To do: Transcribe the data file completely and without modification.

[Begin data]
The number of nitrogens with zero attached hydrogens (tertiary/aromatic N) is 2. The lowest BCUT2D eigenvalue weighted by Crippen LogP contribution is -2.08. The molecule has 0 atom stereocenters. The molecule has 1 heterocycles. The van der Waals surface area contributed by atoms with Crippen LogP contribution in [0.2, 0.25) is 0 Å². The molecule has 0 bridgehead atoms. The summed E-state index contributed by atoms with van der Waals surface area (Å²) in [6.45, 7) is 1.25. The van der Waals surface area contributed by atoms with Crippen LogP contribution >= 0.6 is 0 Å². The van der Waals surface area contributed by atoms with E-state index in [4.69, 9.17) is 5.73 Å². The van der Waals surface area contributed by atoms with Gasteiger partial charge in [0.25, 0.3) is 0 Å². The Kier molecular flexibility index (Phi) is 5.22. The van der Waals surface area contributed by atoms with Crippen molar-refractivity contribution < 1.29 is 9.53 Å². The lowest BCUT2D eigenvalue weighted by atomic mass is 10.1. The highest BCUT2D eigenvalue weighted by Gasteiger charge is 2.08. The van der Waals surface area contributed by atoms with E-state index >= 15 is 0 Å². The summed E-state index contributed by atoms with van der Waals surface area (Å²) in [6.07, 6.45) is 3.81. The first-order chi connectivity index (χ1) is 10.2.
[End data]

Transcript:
The number of nitrogens with zero attached hydrogens (tertiary/aromatic N) is 2. The lowest BCUT2D eigenvalue weighted by Crippen LogP contribution is -2.08. The molecule has 0 atom stereocenters. The molecule has 1 heterocycles. The van der Waals surface area contributed by atoms with Crippen LogP contribution in [0.2, 0.25) is 0 Å². The molecule has 0 bridgehead atoms. The summed E-state index contributed by atoms with van der Waals surface area (Å²) in [6.45, 7) is 1.25. The van der Waals surface area contributed by atoms with Crippen LogP contribution >= 0.6 is 0 Å². The van der Waals surface area contributed by atoms with E-state index in [4.69, 9.17) is 5.73 Å². The van der Waals surface area contributed by atoms with Gasteiger partial charge in [0.25, 0.3) is 0 Å². The Kier molecular flexibility index (Phi) is 5.22. The van der Waals surface area contributed by atoms with Crippen molar-refractivity contribution < 1.29 is 9.53 Å². The lowest BCUT2D eigenvalue weighted by atomic mass is 10.1. The highest BCUT2D eigenvalue weighted by Gasteiger charge is 2.08. The van der Waals surface area contributed by atoms with E-state index >= 15 is 0 Å². The summed E-state index contributed by atoms with van der Waals surface area (Å²) in [6.07, 6.45) is 3.81. The first-order chi connectivity index (χ1) is 10.2.